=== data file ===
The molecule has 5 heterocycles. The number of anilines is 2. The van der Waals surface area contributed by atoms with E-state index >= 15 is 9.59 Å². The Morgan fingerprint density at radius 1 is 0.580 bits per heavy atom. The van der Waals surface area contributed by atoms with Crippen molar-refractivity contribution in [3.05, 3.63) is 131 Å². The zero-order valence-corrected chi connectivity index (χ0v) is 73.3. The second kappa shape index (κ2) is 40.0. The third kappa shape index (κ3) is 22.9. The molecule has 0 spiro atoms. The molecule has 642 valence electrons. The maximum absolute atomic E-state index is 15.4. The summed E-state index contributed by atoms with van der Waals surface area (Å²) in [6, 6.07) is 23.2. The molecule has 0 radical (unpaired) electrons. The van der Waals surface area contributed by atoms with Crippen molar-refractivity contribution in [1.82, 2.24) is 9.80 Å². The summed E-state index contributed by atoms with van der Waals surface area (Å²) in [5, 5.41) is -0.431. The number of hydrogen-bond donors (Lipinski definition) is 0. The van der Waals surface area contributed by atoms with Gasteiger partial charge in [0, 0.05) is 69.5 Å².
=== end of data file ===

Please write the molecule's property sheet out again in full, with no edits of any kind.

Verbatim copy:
The molecule has 5 heterocycles. The number of anilines is 2. The van der Waals surface area contributed by atoms with E-state index >= 15 is 9.59 Å². The Morgan fingerprint density at radius 1 is 0.580 bits per heavy atom. The van der Waals surface area contributed by atoms with Crippen molar-refractivity contribution in [3.05, 3.63) is 131 Å². The zero-order valence-corrected chi connectivity index (χ0v) is 73.3. The second kappa shape index (κ2) is 40.0. The third kappa shape index (κ3) is 22.9. The molecule has 0 spiro atoms. The molecule has 642 valence electrons. The maximum absolute atomic E-state index is 15.4. The summed E-state index contributed by atoms with van der Waals surface area (Å²) in [6, 6.07) is 23.2. The molecule has 0 radical (unpaired) electrons. The van der Waals surface area contributed by atoms with Crippen molar-refractivity contribution in [1.82, 2.24) is 9.80 Å². The summed E-state index contributed by atoms with van der Waals surface area (Å²) in [5, 5.41) is -0.431. The number of hydrogen-bond donors (Lipinski definition) is 0. The van der Waals surface area contributed by atoms with Gasteiger partial charge in [0, 0.05) is 69.5 Å².